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Full Moon Safari: Night Game Drive Glowing Review

Unlike anything I’ve experienced before, a full moon safari was spectacularly hair-raising! In truth, the African wilderness after dark is an entirely different animal. Once the night sky blankets the landscape, your heart can’t help but beat faster. The thrill of what lies in the darkness takes over your senses. Evening safaris pull back the curtain of darkness and leave you feeling delightfully meek in the grandiose of Mother Nature.  

Herd of zebras at night on an airstrip in Kenya
Plains zebra herd seeking refuge on the wide-open airstrip in the darkness. (photo taken on iPhone 12 using Night Mode)

Why Venture on Safari at Night?

Void your assumptions that nighttime equates to nightmares. For an African safari in the night is far from bleak and haunting. Think of it as a full theatrical set change, where the cast of wild characters rearranges to take to the stage of darkness. Lethargic lions come alive and patrol their territory in search of intruders and feasts to prey on. Nighttime safaris can shock you with secretive animals that only emerge in the evening for their nighttime routines.

male lion walking in front of a jeep at night with the red spotlight glow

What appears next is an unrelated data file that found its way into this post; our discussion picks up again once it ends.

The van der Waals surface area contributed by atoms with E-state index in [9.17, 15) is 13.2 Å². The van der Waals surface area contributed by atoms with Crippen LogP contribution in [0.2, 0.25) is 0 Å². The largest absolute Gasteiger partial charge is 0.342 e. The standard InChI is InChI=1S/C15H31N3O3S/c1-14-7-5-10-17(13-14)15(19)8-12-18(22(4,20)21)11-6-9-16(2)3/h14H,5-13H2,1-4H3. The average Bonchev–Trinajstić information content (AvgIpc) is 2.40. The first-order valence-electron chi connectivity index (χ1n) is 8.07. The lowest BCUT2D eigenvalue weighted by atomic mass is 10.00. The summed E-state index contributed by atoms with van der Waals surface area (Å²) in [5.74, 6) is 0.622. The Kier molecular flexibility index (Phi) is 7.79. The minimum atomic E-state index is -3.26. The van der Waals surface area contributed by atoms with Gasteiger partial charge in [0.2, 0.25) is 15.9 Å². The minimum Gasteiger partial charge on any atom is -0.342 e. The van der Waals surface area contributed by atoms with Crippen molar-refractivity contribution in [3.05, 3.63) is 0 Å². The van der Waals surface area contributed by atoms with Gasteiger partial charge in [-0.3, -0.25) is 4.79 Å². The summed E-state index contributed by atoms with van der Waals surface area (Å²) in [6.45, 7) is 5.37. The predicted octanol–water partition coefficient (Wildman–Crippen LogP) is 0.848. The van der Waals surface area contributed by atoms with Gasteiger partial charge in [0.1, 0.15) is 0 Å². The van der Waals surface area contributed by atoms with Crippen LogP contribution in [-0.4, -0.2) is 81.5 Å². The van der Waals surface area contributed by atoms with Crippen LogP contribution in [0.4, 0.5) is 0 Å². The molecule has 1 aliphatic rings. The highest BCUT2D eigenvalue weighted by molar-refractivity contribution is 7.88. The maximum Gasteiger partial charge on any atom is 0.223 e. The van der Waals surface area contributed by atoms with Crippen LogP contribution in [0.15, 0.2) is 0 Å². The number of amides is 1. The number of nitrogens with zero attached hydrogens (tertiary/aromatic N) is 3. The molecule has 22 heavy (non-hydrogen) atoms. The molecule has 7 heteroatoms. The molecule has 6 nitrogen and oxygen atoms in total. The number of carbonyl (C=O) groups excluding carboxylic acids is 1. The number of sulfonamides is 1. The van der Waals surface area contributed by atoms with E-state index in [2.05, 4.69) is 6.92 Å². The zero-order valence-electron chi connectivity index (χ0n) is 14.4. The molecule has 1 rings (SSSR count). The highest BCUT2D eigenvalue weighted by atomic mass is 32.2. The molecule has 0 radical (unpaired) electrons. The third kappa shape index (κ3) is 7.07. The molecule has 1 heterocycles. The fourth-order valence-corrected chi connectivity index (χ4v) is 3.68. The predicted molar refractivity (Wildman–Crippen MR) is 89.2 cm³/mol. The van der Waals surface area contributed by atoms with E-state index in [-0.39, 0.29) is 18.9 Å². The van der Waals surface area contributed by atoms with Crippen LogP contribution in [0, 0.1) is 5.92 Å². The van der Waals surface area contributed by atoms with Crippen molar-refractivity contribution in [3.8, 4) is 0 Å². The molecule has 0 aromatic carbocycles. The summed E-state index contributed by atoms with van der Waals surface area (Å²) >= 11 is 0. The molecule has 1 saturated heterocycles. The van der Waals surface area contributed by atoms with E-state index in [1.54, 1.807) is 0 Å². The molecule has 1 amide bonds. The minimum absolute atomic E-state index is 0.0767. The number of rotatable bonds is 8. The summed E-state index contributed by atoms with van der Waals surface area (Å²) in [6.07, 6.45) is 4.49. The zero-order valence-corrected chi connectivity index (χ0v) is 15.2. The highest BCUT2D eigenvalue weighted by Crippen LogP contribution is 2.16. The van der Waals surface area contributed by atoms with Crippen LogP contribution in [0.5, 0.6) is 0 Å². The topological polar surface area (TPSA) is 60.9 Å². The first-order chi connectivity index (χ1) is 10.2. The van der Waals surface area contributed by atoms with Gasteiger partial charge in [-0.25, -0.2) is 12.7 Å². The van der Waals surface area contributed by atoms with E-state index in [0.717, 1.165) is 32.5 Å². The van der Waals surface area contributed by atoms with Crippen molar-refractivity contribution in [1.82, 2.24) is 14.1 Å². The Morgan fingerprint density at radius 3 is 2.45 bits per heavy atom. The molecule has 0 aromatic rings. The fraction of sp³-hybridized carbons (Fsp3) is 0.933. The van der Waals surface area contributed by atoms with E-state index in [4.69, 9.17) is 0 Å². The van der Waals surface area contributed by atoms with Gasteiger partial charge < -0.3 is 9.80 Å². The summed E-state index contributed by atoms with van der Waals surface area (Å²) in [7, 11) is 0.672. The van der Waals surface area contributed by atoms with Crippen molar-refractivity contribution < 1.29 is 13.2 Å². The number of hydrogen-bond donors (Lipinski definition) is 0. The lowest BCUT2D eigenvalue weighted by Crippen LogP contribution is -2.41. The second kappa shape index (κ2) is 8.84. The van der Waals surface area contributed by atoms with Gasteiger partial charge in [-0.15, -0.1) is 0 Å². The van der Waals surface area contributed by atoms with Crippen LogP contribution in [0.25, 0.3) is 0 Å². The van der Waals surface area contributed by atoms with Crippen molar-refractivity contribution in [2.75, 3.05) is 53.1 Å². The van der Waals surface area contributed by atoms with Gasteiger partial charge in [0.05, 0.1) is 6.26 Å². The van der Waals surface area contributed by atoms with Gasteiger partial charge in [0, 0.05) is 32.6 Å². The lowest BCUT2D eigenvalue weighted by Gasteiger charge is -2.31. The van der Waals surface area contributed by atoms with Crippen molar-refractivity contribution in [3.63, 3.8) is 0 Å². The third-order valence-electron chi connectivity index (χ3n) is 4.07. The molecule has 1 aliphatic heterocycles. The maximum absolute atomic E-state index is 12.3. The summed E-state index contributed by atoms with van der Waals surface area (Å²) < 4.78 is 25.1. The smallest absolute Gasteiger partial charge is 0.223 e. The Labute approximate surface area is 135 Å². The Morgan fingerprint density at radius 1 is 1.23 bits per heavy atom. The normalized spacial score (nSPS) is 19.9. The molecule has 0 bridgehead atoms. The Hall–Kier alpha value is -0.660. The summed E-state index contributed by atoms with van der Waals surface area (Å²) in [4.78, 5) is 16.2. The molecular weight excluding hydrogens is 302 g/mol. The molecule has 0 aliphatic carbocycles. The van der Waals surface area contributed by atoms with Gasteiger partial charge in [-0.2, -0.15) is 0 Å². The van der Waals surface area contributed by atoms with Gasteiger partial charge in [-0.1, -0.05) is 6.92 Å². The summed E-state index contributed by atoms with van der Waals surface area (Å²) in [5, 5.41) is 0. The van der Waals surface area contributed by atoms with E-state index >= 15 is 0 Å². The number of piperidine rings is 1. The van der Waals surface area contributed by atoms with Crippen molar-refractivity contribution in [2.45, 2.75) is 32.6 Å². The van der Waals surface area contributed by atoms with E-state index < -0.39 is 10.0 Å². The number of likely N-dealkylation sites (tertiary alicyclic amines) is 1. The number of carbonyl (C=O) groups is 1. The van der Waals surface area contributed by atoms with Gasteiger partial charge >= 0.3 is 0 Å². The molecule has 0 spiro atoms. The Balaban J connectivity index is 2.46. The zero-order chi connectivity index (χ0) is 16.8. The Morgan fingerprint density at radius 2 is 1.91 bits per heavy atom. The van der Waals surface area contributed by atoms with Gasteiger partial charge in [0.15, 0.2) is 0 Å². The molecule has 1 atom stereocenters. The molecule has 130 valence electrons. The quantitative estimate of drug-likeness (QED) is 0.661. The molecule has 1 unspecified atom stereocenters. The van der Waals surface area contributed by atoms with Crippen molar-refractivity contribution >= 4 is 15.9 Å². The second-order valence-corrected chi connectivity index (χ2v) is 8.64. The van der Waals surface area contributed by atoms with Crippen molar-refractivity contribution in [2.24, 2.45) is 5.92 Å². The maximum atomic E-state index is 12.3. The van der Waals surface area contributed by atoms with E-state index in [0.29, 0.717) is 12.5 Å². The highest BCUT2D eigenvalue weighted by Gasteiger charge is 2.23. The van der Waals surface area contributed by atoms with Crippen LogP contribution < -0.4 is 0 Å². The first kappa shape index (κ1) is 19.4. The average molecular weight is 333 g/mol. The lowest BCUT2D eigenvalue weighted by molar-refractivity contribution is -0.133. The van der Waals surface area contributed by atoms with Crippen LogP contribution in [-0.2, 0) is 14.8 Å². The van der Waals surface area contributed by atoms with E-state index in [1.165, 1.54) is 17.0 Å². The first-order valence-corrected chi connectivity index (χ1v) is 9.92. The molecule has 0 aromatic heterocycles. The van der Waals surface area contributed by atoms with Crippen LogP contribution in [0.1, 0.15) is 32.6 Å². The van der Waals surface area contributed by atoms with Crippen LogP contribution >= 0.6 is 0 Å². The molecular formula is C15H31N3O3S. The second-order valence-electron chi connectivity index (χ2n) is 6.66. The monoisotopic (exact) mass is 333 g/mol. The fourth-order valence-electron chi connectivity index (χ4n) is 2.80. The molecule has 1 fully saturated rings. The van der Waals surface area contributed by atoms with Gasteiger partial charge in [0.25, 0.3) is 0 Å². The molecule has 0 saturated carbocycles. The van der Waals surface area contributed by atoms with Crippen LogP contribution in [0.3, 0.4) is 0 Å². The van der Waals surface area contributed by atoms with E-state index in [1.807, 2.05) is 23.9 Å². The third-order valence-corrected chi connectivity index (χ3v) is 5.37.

Lorna watching as a male lion walks in front of the vehicle.

A majority of my time on night safaris has been in South Africa’s Kruger National Park. Scenes from those fruitful drives live rent-free in my memory, even a decade later. During those ventures, I luckily observed aardvark, civet, spotted eagle owl, and even black rhino near Skukuza Rest Camp. More recently my husband and I ventured on an evening game drive during our honeymoon safari while in Masai Mara National Reserve. There we were reminded of the goosebump sensation of being vibrated by the powerful roar of a male lion. Venturing on a safari into the night certainly gifted us the opportunity to absorb the African wilderness as it came alive in the evening! 

female safari guide watching hippos in the darkness
Lorna pulling the vehicle over to better observe the hippos grazing in the darkness. (photo taken on iPhone 12 using Night Mode)

Full Moon Glow on a Night Safari